You said “we are called upon to recognize the Church by its fruits and profession.” I don’t know where this is given us. I see us being asked this for individuals. Of course, if every individual is waiting for a space ship to take them home then I guess we could say their church has a problem. :)

    You said “Suspend for a moment, if you can, the hard separation between Israel and the Church — if it helps to do so, note that such a hard separation is never positively taught in the Scriptures.” Maybe so, certainly I can not think of a specific verse. On the other hand, is a hard coupling between Israel and the Church taught? I really would like to know of such a passage. Where we each stand on this continuity-discontinuity line is really the source of most of our trouble here, IMHO.

    You said “Where is that place of blessing? The Church.” This is not what I meant with regard to the tree metaphor concerning a place of blessing. And, what is the church? A group of people who have water baptized one another? A set of rituals? A calendar of events? A bunch of committees? A building? OR, the ones who God has declared righteous whatever they may do or say or have for a parent? A spiritually dead person can help me start my car when the battery dies and they can smile at my bad jokes. But, can a spiritually dead person give a spiritual blessing to a person who is indwelt by the Holy Spirit. I really don’t think so.

    You said “Romans 4.13 shows that the promise of land was much larger than we thought, and yes, the Gentiles participate in that promise, too.” Are you saying that God, after so carefully spelling out the land boundaries to us in the OT, went and changed them to include the entire planet?

    You said “(6) Let’s agree that Paul characterizes their meetings as “not the Lord’s Supper” — and then keep moving into verse 21 to find out why.” Sorry, I can not see your point. These people were supposed to be coming together as a church body to remember Christ. Actually, they were coming together to satisfy their fleshly desires for food and at the expense of everybody who might hinder them in this selfish act. What am I missing?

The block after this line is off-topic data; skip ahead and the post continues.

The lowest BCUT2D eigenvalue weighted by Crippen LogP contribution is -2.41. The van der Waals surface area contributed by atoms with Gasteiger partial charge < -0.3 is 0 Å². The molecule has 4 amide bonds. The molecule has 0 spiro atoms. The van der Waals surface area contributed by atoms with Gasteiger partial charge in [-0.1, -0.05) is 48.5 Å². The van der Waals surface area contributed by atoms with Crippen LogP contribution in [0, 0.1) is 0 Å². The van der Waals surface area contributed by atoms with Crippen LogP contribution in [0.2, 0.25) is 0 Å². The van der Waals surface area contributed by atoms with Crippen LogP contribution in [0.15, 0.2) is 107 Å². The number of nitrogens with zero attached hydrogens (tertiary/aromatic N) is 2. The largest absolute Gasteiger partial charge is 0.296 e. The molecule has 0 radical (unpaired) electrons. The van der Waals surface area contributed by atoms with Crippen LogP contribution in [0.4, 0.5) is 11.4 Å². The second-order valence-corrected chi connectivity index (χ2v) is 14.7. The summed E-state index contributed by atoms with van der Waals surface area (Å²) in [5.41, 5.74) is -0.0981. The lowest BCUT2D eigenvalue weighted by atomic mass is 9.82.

You said “I have no problem saying that the admonitions are only realistically addressed to the true members of the Church. All I’m arguing is that the objects of those admonitions are ‘the Church as we see it.’” Isn’t this the same as saying that both A and A’ are true? If the admonitions are addressed to the true members then how can they also be addressed to the Church as we see it when that group is made up of both true and false believers?

    You said “Suppose Alice becomes a Christian and decides that she need not worry her head about becoming a member of a church. After all, she reasons, she is already a member of Christ’s people, so why should she join some human organization in addition?” Alice seems confused. What could she possibly mean by saying that she is a member of Christs people? The body is not something one joins; one is put there. She ought to be shown that she has been given spiritual gifts for the building up of the rest of the ones who have been put there (and not the ones who have only been put there by means of a ritual). For that last group can not be build up until God gives them the faith to trust Him. And, it is also true that Alice will never be able to definitively tell them apart.

    So what does all this get us? We seem to be in essentially complete agreement on how we are to deal with those in the visible church. Love, love, love (and I certainly don’t mean kissy, huggy love). And, we surely agree that the visible church is a mixture of His and Satan’s children. He, on the other hand, knows what the situation really is and my view is that when He speaks to the church in the NT, He is talking to His own and not Satan’s children. For, Satan’s children are not part of the Body of Christ and God has no covenant today with Satan’s children.

  95. David Weiner said,

    January 26, 2008 at 7:24 pm

    Jeff, re: #93,

    OOOPS, I didn’t see the correction before I posted my response.